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Free Online Knitting Class (Knitting Class: Part 1)

In this free online knitting class, we will take you from your first slip knot to completing your very first pattern!

Updated December 28, 2022
How to Knit Knitting Class Part 1

Knitting has somewhat of a reputation about it. Grandmas, complicated charts, and quiet clacking of needles come time mind. But knitting has quite the history that comes along with it and has been around since about 1000 CE! And it's not just a hobby to take up in retirement. People of all generations love to knit because it can help you relax, and it even has some health benefits!

Whatever reason for choosing to learn how to knit, this free online knitting class is specially crafted to make your first stitches a breeze.

In this first part, you'll learn the basics of knitting that you need to know before you're ready to pick up your needles. We'll cover your first knitting shopping trip, the yarn and needles you'll need that are the best for beginners, knitting vocabulary, and a quick overview of the mechanics of how knitting works.

But First:

We've created a booklet with all of the resources you'll need to get started knitting. From knitting needle size charts to a comprehensive guide to knitting abbreviations, the beginner knitting booklet will be your #1 resource for this knitting class.


Welcome to your first knitting class! This class is designed to teach you how to knit in one evening and to get you started knitting your very first garter stitch scarf.

We will take you from your first yarn shopping trip to the final stitch on your bind off in just 7 parts!

What you'll learn:

  1. Knitting basics, like vocabulary and knitting materials
  2. How to cast on
  3. How to do the knit stitch
  4. How to bind off
  5. How to do the purl stitch
  6. How to fix some common knitting mistakes
  7. How to knit a garter stitch scarf

Beginner Knitting Materials

Your first trip to the yarn or craft store to get your knitting supplies can be a bit overwhelming. There are so many different things you need to get started, so much terminology to learn, and so many options!

Here's what you'll need to get started:

  1. Straight knitting needles (size 8-10 are best for beginners)
  2. Stitch markers
  3. Yarn (standard, weight 5 yarn is best for beginners)
  4. A crochet hook (yes, a crochet hook)

How to Pick Your First Yarn and Needles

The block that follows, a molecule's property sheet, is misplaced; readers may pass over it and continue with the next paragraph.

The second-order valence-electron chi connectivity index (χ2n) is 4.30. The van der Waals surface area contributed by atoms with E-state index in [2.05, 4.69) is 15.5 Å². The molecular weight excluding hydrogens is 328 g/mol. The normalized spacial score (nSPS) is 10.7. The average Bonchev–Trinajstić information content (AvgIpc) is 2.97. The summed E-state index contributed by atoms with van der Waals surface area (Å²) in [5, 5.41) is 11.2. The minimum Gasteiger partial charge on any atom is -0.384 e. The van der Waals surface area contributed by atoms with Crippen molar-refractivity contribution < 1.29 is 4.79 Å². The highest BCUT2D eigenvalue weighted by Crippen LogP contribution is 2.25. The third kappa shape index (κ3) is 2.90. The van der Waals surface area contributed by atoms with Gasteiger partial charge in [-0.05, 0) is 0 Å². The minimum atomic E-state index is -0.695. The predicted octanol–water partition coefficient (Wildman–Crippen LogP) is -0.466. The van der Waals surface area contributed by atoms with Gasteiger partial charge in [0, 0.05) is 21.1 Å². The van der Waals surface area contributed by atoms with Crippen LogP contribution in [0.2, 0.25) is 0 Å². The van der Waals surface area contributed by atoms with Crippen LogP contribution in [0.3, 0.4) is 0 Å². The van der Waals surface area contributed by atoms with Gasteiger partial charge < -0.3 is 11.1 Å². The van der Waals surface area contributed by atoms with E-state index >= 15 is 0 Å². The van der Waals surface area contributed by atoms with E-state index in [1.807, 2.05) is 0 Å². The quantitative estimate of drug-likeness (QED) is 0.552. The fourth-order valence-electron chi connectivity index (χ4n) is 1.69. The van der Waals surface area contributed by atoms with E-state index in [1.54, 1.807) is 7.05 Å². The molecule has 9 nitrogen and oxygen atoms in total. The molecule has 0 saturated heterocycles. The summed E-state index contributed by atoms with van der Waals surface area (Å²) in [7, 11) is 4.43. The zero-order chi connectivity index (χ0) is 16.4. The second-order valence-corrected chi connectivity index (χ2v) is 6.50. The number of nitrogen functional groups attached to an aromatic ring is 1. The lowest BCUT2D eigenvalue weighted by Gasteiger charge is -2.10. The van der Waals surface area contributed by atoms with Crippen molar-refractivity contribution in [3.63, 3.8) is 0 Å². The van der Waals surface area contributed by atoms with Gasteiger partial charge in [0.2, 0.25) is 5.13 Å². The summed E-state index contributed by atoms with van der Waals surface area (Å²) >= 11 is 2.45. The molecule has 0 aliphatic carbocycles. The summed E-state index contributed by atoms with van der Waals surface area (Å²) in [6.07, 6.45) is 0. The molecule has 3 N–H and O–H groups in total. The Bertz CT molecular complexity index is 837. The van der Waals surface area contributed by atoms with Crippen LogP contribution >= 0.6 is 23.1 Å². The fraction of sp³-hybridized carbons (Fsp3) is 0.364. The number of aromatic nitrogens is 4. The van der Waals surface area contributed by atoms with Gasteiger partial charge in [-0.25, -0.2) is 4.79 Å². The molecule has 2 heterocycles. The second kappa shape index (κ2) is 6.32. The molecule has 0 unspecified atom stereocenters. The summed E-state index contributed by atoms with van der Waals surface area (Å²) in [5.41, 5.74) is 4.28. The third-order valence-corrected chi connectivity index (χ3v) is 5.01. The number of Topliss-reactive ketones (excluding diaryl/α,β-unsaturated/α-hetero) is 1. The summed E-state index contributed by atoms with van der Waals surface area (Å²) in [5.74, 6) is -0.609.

There are so many different knitting needle sizes and yarn types it can be hard to know where to start. Luckily, our friends over at FaveCrafts have put together this handy guide for how to read a yarn label!

Best Knitting Needles for Beginners
We recommend starting with bamboo or wooden needles. One of the biggest complaints that beginner knitters have is that their yarn is sliding around too much. Wooden and bamboo knitting needles will help prevent this and make your first stitches a breeze.

As for the size of the needles, typically beginners start with needles in the 6-10 range. This is the middle-of-the-road in terms of needle sizes, and these will generally be the most comfortable in your hands as you're learning.

Best Yarn for Beginners
The yarn that you choose should match the size of the needles that you have. Above, we mentioned that most beginners start with needles in the 6-10 range. The yarn that best matches the needles you have is pretty easy to figure out. As a rule of thumb:

  1. use weight 3 yarn for 5-7 size needles
  2. use weight 4 yarn for 7-9 size needles
  3. use weight 5 yarn for 9-11 size needles

Note: It's probably best to avoid novelty or super fuzzy yarns for your first few projects as these can make it hard to see your stitches.

There are 8 different yarn weight categories to choose from (0-7). When you're yarn shopping for the first time, to find the weight of the yarn, just look for one of these symbols on the label.

Knitting Vocabulary

Knitting is chock full of complicated terminology, unfamiliar abbreviations, and weird slang. That alone can be enough to make someone stop knitting.

Check out our guide to knitting terms explained to learn the ropes and become fluent in knitting lingo.

The Mechanics of Knitting

Knit Stitches and Purl Stitches
All knitted fabric is made up of two stitches -- the knit stitch and the purl stitch. There are many variations and alterations of these stitches, but all stitches in knitting are, at their core, the knit stitch or the purl stitch.

The first stitch that all knitters learn is the knit stitch; the purl stitch comes later, but it's really just the same as the knit stitch on the opposite side of the needle.

How the Stitches Fit Together
In knitting, you will keep an entire row of stitches "live" on your needles at all times. This just means that, instead of completing one entire stitch before moving on to the next one, you are completing the "live" row of stitches as you are starting the next row.

Anatomy of Stitches
All stitches have two sides -- the V side and the purl bump side. (See the diagram below).

When you make a knit stitch, the V side is facing you and the purl bump is on the opposite side. When you make a purl stitch, the purl bump side is facing you, and the V is on the opposite side. If this sounds a bit confusing, don't worry. It will start to make more sense once you start knitting.

Anatomy of Stitches

Ready to Pick Up Your Needles in Part 2: Casting On?

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